Welcome is Prayer.
The other night I went to hear a speaker at a local church, and they had me fill out a “visitor’s slip” for their database, and they expressed welcome both personally and corporately. They served an excellent meal. They had a renowned speaker. The priest introduced himself and took an interest. They seemed to go out of their way to make me feel welcome. But I didn’t feel welcome.
I felt like an outsider – somehow fundamentally outside the community. I felt like an outsider when prior to the lecture, they introduced the speaker, but there was no prayer. How does one share in listening, perhaps learning, without invoking the One it’s all for, and without whom it’s all vain? The speaker finished, and we were invited to eat, but there was no blessing of the food. Again, I felt outside – an outsider who had to say his prayers privately, as I do when I’m among the heterodox. Indeed, it felt a little like either I was heterodox, or they were. What had I done? Then the Q&A session began, again without prayer, so that we’re into a third hour without ever asking God’s help, his protection against passions, his guidance for our minds and ears, his strength against pride. And it quickly became an occasion for very uncomfortable comments that certainly were not fitting the piety of Holy Orthodoxy.
One can only hope that it ended with prayer; I can’t know, since I felt compelled to leave sometime during the questions, as did many others. I left even more an outsider. I was welcomed with words, but not with fellowship. I was welcomed with food but not with the blessing, without which food is just a passion. I was welcomed to learn, but not in the Name of the Teacher. I was asked to check a box, declaring my religion, but I was not invited to share in any religion. None at all. I was at Church, but I couldn’t think why. I heard a lecture, but I can’t think to what benefit. I was filled with delightful and expensive foods, but left empty and feeling bloated on regret. Not to be harsh, but: Christ was not in our midst; for where two are more are gathered, we did not ever invoke His Name.
I do not mean to condemn. But I remember well the last time I went on a lengthy trip, and we twice ‘forgot’ to say our travelling prayers. Forgetfulness like that is always a delusion brought on by the passions. We did not forget; we were forgetful – heedless of the one important thing, the one thing that matters. We had a wreck. Not a small wreck, but a spectacular pileup with 17 vehicles, including a semi-truck. Our lives were spared, but not without learning that our lives are contingent, and our continued carnal existence is less important than our remembrance of heavenly salvation.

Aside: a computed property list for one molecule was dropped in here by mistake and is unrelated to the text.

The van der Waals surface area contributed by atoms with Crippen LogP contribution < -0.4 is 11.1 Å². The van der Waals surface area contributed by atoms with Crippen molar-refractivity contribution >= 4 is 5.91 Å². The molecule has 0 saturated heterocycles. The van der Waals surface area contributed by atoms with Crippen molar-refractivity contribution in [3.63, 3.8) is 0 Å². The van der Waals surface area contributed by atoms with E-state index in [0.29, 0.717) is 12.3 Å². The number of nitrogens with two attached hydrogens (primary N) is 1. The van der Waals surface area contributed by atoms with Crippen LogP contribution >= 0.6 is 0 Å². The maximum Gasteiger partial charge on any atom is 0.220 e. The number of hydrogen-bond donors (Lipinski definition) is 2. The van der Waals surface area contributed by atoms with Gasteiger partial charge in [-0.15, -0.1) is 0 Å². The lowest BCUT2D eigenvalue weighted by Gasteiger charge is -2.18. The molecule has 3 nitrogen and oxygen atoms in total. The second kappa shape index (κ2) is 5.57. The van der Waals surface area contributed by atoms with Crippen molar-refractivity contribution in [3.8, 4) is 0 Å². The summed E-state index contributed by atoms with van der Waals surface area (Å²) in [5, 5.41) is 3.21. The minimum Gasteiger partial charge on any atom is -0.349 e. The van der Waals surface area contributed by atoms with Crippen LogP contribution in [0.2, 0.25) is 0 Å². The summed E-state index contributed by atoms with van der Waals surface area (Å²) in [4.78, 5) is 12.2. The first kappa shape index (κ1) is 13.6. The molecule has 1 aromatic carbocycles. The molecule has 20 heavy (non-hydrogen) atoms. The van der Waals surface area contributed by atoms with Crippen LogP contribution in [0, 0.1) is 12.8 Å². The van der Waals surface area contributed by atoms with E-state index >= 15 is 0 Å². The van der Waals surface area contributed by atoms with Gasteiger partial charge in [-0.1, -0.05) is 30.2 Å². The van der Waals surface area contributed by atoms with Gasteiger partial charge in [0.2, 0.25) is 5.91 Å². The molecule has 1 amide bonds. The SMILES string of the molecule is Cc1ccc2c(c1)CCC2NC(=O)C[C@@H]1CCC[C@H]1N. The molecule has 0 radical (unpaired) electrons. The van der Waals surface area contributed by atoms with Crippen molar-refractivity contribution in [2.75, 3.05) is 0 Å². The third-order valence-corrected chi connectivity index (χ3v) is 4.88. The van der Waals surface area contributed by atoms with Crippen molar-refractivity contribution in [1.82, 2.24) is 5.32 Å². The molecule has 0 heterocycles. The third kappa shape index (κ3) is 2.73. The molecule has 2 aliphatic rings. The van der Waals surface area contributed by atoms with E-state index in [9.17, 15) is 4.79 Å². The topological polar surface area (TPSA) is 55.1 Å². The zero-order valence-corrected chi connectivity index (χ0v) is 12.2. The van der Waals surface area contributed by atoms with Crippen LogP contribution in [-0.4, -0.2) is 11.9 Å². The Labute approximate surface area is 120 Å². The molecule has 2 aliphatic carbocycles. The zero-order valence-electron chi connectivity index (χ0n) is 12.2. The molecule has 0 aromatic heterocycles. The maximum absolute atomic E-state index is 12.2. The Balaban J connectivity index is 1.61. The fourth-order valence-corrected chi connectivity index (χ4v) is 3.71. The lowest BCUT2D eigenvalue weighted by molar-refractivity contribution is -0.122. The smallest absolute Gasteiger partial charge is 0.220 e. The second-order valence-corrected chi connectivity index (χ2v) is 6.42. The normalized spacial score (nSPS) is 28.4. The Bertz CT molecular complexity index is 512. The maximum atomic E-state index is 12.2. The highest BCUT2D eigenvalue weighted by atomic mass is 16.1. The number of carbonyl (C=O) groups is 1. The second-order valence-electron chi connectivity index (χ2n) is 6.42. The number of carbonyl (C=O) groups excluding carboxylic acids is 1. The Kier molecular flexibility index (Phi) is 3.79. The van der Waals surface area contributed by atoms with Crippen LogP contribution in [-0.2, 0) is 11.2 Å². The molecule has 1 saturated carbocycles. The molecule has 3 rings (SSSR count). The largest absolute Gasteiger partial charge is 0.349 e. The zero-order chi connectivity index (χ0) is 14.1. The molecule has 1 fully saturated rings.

These events are similar. The Q&A, and indeed the evening, was a wreck. A pileup of ill-considered words and heedless commentary. If the goal had been to make me feel at home, it had the opposite effect, for indeed: home is the heart of prayer, and the heart of prayer is home. Going home was the only thing that gave relief. Lord have mercy.
Tomorrow, I will go and pray at this Church. In the quiet of early-morning Matins, where only three or four gather. I want to redeem my thoughts about this experience and this place – to think well of it, if I can. The prayers matter more than anything, and I want and need what I missed.
It is better not to eat, than to eat and not to pray.
1 thought on “Welcome is not a Slip of Paper”
I guess it just goes to show the inroads that ‘the world’ tends to make in our lives- in our minds at hearts, foremost- even those of us trying to lead a life that is not ‘of this world. ‘ Lord, forgive us. I would suggest if you are comfortable doing so, talking to the parish priest (although it sounds as though it is not your parish)- I’m sure only good could come of it.
You’re right about the influence of prayer, and particularly communal prayer of the Church: ‘ Where two our more of you gather in my name…’
I remember taking a car trip with monastics to celebrate the feast day of St. John the Theologian at a neighboring monastery bearing his name. During the ride, the only talking -beyond questions bearing on directions- consisted of readings from the life St. John, and the Jesus prayer said aloud among us. I remember having thoughts- ugh, thoughts!- about this or that ‘less credible’ aspect of what was being read, about feeling constrained not having a roaming mind and tongue, etc- but ultimately the impression was one of total peace, the grace of the Lord and His saints. So, this was an example for me, of the truth that the Church is- and should be- a school of prayer. I pray that there would be more of this in the Church at large: inviting the Lord into our lives, instead of just expecting that He will show up uninvited! We often end up with other ‘uninvited guests’ this way, our houses, swept and clean but not occupied.